FBI/DHS Joint Analysis Report: A Fatally Flawed Effort
The FBI/DHS Joint Analysis Report (JAR) “Grizzly Steppe” was released yesterday as part of the White House’s response to alleged Russian government interference in the 2016 election process. It adds nothing to the call for evidence that the Russian government was responsible for hacking the DNC, the DCCC, the email accounts of Democratic party officials, or for delivering the content of those hacks to Wikileaks.
It merely listed every threat group ever reported on by a commercial cybersecurity company that is suspected of being Russian-made and lumped them under the heading of Russian Intelligence Services (RIS) without providing any supporting evidence that such a connection exists.
A common misconception of “threat group” is that refers to a group of people. It doesn’t. Here’s how ESET describes SEDNIT, one of the names for the threat group known as APT28, Fancy Bear, etc. This definition is found on p.12 of part two “En Route with Sednit: Observing the Comings and Goings”:
As security researchers, what we call “the Sednit group” is merely a set of software and the related network infrastructure, which we can hardly correlate with any specific organization.
Unlike Crowdstrike, ESET doesn’t assign APT28/Fancy Bear/Sednit to a Russian Intelligence Service or anyone else for a very simple reason. Once malware is deployed, it is no longer under the control of the hacker who deployed it or the developer who created it. It can be reverse-engineered, copied, modified, shared and redeployed again and again by anyone. In other words — malware deployed is malware enjoyed!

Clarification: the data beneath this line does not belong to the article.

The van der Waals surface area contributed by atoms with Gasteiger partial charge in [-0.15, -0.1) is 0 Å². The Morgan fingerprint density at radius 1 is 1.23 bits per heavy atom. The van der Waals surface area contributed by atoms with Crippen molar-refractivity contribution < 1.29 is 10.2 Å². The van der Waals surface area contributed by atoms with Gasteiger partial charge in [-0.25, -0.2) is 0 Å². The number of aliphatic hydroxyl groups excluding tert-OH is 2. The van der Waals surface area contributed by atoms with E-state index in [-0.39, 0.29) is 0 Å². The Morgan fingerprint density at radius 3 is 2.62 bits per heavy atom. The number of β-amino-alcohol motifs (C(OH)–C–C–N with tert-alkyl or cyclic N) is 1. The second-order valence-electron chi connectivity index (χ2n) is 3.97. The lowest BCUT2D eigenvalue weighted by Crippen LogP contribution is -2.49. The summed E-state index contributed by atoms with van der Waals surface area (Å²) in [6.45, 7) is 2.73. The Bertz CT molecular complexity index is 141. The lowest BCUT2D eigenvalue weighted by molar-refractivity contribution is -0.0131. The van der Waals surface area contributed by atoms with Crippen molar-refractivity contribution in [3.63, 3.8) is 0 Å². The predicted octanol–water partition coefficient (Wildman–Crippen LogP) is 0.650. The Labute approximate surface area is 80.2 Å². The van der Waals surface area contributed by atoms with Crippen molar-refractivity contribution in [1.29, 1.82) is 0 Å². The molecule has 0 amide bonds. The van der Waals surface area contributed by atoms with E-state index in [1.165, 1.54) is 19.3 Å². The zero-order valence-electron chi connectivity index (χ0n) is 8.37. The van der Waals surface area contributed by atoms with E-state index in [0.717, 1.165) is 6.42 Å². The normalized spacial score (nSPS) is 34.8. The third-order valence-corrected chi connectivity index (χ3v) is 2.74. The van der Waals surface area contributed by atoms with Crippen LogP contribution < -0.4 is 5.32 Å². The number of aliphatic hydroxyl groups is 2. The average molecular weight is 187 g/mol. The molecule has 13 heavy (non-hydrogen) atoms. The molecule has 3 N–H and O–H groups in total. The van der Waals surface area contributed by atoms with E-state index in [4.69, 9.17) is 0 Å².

In fact, the source code for X-Agent, which was used in the DNC, Bundestag, and TV5Monde attacks, was obtained by ESET as part of their investigation!
During our investigations, we were able to retrieve the complete Xagent source code for the Linux operating system. To the best of our knowledge, this is the first time this Xagent source code has been found and documented by security researchers.
This source code is a fully working C++ project, which was used by Sednit operators to compile a binary in July 2015 (at least).
If ESET could do it, so can others. It is both foolish and baseless to claim, as Crowdstrike does, that X-Agent is used solely by the Russian government when the source code is there for anyone to find and use at will.
Where’s the Evidence?
If the White House had unclassified evidence that tied officials in the Russian government to the DNC attack, they would have presented it by now. The fact that they didn’t means either that the evidence doesn’t exist or that it is classified.
If it’s classified, an independent commission should review it because this entire assignment of blame against the Russian government is looking more and more like a domestic political operation run by the White House that relied heavily on questionable intelligence generated by a for-profit cybersecurity firm with a vested interest in selling “attribution-as-a-service”.
Crowdstrike’s Bogus Claim of GRU Tracking Ukrainian Artillery Units
On Tuesday, January 3rd, I’ll publish my response to Crowdstrike’s work of fiction “Danger Close: Fancy Bear Tracking Ukrainian Field Artillery Units” including an interview with the developer of the actual Android app and a lab analysis of the malware.